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Insurance Carrier: Firemans Fund
Agent was asked to come out to the ranch to update our policy for new equipment and remodel on buildings. He came out in Feb. 2008 and was shown new equipment, but we never received an updated list. On Feb. 2009 we had a fire that destroyed the building the new hay equipment was stored in and the equipment inside. Agent said after the fire that he wasn't informed of the new equipment when it was there when he come out for the "update". One major piece of equipment will not be covered that was bought new in Feb. 2007 for $54,000.
Insurance Expert Answer:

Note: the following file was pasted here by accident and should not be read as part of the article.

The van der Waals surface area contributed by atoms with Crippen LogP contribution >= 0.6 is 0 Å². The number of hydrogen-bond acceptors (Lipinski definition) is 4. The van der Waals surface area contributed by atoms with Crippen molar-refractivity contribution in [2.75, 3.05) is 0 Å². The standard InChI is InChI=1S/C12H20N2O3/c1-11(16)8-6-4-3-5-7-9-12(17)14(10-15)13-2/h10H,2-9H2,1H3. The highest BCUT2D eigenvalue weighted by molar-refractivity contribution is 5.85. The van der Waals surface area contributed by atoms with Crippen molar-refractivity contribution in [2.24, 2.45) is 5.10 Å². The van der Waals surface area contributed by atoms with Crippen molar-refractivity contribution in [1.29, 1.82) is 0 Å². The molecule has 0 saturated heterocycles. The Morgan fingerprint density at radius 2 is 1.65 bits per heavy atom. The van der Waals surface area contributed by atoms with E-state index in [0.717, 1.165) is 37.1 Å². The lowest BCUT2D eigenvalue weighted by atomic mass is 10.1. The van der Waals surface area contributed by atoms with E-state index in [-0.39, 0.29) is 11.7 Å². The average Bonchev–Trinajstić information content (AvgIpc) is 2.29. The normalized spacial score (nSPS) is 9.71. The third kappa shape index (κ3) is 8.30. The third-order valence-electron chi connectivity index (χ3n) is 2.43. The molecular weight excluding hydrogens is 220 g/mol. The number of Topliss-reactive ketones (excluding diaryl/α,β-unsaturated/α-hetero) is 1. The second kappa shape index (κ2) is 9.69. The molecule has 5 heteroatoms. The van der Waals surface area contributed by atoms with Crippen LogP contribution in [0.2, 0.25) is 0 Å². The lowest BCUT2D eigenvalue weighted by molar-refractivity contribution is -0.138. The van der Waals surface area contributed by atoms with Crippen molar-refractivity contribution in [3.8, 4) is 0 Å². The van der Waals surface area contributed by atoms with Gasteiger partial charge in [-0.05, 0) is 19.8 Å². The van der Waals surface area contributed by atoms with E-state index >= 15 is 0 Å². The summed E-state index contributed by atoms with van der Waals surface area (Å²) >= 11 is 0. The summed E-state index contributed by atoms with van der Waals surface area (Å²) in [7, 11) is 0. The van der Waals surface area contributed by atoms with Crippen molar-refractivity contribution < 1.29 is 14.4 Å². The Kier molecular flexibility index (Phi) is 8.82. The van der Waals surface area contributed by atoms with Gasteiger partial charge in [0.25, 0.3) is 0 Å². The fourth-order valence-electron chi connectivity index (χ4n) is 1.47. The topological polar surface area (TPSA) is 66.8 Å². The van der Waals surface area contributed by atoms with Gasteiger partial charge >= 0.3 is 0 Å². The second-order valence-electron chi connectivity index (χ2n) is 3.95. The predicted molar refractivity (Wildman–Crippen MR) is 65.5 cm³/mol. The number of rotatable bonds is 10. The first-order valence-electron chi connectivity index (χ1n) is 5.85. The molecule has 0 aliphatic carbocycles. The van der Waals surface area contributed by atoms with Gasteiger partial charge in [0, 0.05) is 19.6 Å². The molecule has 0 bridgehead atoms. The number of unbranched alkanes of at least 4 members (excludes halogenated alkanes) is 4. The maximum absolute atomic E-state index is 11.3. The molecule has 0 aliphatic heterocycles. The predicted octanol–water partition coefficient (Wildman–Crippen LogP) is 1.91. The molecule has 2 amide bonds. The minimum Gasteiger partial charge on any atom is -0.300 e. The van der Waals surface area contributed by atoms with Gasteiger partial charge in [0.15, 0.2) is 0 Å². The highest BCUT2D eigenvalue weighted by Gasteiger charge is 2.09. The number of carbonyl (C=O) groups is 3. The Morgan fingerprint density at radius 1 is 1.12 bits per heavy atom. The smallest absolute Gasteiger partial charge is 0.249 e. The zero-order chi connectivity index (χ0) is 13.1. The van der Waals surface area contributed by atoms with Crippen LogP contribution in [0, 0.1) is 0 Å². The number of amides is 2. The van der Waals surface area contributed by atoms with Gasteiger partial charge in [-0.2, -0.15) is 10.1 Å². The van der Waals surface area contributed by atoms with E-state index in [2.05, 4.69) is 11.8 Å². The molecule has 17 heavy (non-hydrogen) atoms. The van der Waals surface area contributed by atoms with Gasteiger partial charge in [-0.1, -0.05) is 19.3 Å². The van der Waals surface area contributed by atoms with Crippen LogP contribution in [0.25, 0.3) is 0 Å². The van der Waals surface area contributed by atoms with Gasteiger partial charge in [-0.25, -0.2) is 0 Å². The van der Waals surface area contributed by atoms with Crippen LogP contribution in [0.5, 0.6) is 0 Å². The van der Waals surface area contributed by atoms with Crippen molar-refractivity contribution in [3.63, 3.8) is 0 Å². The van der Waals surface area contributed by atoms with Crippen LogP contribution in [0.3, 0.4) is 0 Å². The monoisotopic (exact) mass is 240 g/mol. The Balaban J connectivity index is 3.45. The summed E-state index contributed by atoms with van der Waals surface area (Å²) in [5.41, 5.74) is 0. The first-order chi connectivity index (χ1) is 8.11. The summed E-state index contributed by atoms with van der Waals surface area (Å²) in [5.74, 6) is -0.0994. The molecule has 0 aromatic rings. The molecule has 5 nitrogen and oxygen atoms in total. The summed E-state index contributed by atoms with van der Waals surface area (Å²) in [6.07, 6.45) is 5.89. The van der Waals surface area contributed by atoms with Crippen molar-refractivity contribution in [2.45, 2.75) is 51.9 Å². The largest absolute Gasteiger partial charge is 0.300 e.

When an insurance agent quotes a risk, the agent needs all the facts and should ask all the questions. As the agent does not always know what specific questions to ask, he or she often asks open-ended questions relies on the proposed insured to address matters that might otherwise be overlooked. When the agent is called out to do an update, he or she should do a full update. It's almost always in the agent's interest to add more rather than less to the policy as his or her commission is usually based on the premium. At the same time, some insureds do not fully disclose the risks, or may leave things out, or tend to under-estimate the values, as they know that the higher the dollars, the higher the premium. I do not know what the outcome of the "update" was -- or whether you paid higher premiums (or actually had the premium lowered -- it sometimes happens.) Unfortunately, when a loss occurs, it is not only a question of fact but also often becomes a question of "he said, she said." The customer says I told the agent about this. The agent says I asked him and he never mentioned it or said that didn't cost but a few dollars. The insurance company is in the middle -- it does not know who to believe, but it knows what the policy it issued -- and collected premium on -- provides. This kind of dispute often becomes a claim against the agent. As your agent is likely an independent agent, and not a captive or employee of Firemen's Fund (as Firemen's generally sells through independent agents) depending on state law any errors may be his or hers alone (the Company may not be responsible for the independent agent's actions) -- and he or she would have his or her own errors and omissions coverage. My quick guess is that unless the covered property is listed in the policy, the agent would be at least partially at fault for not documenting any major changes -- a list of what was added and deleted as a result of the update. But that issue might be one for a judge, jury or arbitrator to determine if you can't settle this amicably. I suggest that you get either a public adjuster to assist you or speak to a lawyer.